In a dark vitalist moment of insight he iterates Schelling’s ultimate sadness in the ungrounded ground of existence:

“…life in effect divides itself from itself; or, more accurately, it is divided from itself from the beginning: life is this division. Life is no more and no less than the originary incorporation of its ground, the binding of itself to the absent alterity that sets existent beings on their perilous, mortal way. Ineradicable melancholy names the absolute conditionality of life, the subjectless, structural “recognition” that life has from the start “lost control” over its condition.” (ibid. p. 113)

This loss of control over the ungrounded ground of existence is at the heart of Schelling’s dark materialism, one that even sees the Absolute (God) as being a part of this indestructible melancholy and interminable sadness. As Schelling tells us “the subject can never possess itself as what it is, for precisely as it addressees itself it becomes another; this is the basic contradiction, the misfortune in all being.”  Daniel Tutt in an interesting essay which brings a Lacanian reading to this Schellingian gesture has this to say,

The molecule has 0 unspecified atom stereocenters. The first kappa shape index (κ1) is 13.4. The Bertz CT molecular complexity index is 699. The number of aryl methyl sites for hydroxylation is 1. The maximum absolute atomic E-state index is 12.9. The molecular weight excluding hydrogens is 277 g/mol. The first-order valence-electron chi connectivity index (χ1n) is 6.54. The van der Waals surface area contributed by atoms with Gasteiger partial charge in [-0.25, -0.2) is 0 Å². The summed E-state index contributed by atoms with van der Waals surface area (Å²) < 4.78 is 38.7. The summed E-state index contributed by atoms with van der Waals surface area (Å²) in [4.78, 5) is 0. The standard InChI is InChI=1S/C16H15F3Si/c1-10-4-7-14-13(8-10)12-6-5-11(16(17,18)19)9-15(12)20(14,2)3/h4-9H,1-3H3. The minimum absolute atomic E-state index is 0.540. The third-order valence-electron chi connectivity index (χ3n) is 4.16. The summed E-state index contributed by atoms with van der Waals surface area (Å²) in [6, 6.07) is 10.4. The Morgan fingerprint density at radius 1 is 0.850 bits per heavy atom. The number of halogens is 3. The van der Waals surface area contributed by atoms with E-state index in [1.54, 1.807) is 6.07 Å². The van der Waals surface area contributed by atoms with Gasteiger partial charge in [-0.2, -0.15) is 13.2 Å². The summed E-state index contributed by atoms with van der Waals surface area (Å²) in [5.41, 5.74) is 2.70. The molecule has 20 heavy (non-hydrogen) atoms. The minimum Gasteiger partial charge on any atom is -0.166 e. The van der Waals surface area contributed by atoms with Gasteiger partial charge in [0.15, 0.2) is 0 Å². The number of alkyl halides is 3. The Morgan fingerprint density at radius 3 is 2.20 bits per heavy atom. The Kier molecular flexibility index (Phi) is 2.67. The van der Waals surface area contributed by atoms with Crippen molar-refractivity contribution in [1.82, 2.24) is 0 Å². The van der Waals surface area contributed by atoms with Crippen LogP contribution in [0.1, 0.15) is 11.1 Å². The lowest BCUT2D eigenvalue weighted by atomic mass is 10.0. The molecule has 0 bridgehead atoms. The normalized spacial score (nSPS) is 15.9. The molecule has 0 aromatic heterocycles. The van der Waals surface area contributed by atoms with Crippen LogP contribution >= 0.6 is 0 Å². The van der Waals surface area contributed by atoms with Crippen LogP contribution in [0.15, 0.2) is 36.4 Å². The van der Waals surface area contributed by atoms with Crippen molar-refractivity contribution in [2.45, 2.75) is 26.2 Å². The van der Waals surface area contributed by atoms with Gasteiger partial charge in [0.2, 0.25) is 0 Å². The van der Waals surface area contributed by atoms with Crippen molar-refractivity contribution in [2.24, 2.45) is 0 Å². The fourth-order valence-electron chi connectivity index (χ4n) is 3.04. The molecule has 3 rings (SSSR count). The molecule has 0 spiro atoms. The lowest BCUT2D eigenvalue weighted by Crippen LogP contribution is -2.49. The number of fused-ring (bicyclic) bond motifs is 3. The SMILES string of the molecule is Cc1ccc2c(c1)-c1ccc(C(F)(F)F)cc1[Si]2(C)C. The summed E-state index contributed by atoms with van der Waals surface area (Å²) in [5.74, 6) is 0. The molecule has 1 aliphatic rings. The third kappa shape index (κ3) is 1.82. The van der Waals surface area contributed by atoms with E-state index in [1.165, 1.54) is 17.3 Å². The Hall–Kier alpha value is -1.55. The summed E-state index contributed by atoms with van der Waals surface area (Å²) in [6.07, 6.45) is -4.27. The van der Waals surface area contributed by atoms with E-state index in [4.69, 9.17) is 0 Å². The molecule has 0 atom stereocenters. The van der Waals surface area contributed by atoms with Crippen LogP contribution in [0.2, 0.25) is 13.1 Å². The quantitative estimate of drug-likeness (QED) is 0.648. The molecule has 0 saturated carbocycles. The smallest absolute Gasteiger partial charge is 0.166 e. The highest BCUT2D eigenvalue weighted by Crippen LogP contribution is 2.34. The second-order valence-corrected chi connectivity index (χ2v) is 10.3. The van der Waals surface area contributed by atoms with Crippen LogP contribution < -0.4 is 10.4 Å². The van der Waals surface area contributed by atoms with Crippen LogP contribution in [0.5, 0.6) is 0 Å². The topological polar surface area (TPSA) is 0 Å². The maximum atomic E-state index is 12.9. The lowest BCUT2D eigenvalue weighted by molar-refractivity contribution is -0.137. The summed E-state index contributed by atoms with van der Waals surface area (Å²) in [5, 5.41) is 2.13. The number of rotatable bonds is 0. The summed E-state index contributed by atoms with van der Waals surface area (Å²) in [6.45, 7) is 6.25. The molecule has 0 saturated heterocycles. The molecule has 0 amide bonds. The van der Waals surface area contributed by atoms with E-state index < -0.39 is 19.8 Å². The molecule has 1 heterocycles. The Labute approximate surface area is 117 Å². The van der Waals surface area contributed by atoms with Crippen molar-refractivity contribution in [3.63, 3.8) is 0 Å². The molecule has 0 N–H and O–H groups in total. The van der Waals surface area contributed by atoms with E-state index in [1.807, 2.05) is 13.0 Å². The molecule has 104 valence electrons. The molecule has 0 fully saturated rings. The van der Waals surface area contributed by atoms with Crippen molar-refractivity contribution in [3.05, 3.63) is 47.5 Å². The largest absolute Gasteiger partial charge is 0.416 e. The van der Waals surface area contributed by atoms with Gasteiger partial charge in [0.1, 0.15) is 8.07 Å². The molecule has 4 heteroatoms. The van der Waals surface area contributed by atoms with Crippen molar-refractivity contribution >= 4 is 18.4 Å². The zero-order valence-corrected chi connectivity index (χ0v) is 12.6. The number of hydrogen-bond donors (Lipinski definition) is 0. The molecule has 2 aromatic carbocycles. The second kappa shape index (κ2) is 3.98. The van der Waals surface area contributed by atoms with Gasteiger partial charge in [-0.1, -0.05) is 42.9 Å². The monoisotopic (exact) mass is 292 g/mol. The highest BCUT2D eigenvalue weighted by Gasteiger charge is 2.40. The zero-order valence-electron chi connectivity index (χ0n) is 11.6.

“The subject’s atemporal founding gesture of its own consciousness remains forever out of grasp because the act remains behind the veil of repression that structures all reality after the moment of mergence into the socio-symbolic realm. This structural necessity that founds the unconscious is kept unconscious, according to Schelling because it produces a horror of freedom for the subject, or an “abyss of freedom” that can never be realized.”[4]

Is it not this “abyss of freedom,” this impossible possible that forces us to recognize our own unfounded being-in-the-world which is at the heart of Schelling’s dark insight? Tutt tells us that the “Schellingian-Lacanian-Zizekian tradition shows that there is no positive/realizable version of human freedom, and the ontological process is structurally embedded on a failure of access to one’s own freedom. The subject realizes itself in relation to an abyss of freedom it can never fully fathom.” (ibid.)

1. Andrew Bowie, Friedrich Wilhelm Joseph von Schelling
2. Philosophical Inquiries into the Nature of Human Freedom, F.T.W. Schelling
3. Intersections: Nineteenth-Century Philosophy and Contemporary Theory, (C) 1995 State University of New York, p. 111
4. The Subject Rendered Bare: Biogenetics and the Ontological Impact on Psychic Subjectivity

Leave a Reply

Fill in your details below or click an icon to log in:

WordPress.com Logo

You are commenting using your WordPress.com account. Log Out /  Change )

Google photo

You are commenting using your Google account. Log Out /  Change )

Twitter picture

You are commenting using your Twitter account. Log Out /  Change )

Facebook photo

You are commenting using your Facebook account. Log Out /  Change )

Connecting to %s